Objectives: To assess and compare the prevalence of psychological morbidity among survivors of the 2005 northern Pakistan earthquake from Azad Kashmir and the Northwest Frontier Province (NWFP).
Methods: We conducted a cross-sectional study among randomly sampled survivors (N = 361) of the earthquake living in camps at the time of the interview, approximately 6 months after the earthquake.
Results: The prevalence of posttraumatic stress disorder (PTSD) symptoms in the total sample was 51.5% and the prevalence of individuals who received positive scores on the Hopkins Symptom Checklist (HSCL) was 75%. The prevalence rates for anxiety and depression symptoms were 77.3% and 70.9%, respectively. The prevalence in Azad Kashmir was 57.9% for PTSD and 79.8% for positive HSCL, and NWFP had 41.3% PTSD and 67.4% positive HSCL. Study subjects from Azad Kashmir were approximately 2 times as likely to have PTSD or a positive HSCL when compared to subjects from NWFP (odds ratio 1.95, confidence interval 1.27-3.0; P = .0024) and (odds ratio 1.91, confidence interval 1.18-3.1; P = .0085), respectively.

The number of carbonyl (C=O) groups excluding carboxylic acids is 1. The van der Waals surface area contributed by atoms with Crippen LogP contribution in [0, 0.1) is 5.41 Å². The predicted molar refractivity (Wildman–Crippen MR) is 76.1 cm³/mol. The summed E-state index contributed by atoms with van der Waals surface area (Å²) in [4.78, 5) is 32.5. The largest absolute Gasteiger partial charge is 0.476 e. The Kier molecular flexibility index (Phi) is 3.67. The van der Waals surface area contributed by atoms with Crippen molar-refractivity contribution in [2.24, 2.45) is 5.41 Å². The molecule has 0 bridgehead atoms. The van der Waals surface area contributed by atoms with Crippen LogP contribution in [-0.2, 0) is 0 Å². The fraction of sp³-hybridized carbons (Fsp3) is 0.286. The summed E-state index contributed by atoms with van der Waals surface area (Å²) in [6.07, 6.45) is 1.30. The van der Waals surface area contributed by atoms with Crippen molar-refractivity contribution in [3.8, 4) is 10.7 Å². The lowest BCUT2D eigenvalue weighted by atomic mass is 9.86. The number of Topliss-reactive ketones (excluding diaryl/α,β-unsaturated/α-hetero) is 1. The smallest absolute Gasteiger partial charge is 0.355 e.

Conclusions: Nearly half of the northern Pakistan earthquake survivors had symptoms of PTSD. Six months after the incident, more than three-fourths exhibited symptoms of an anxiety disorder.
(Disaster Med Public Health Preparedness. 2011;5:293–299)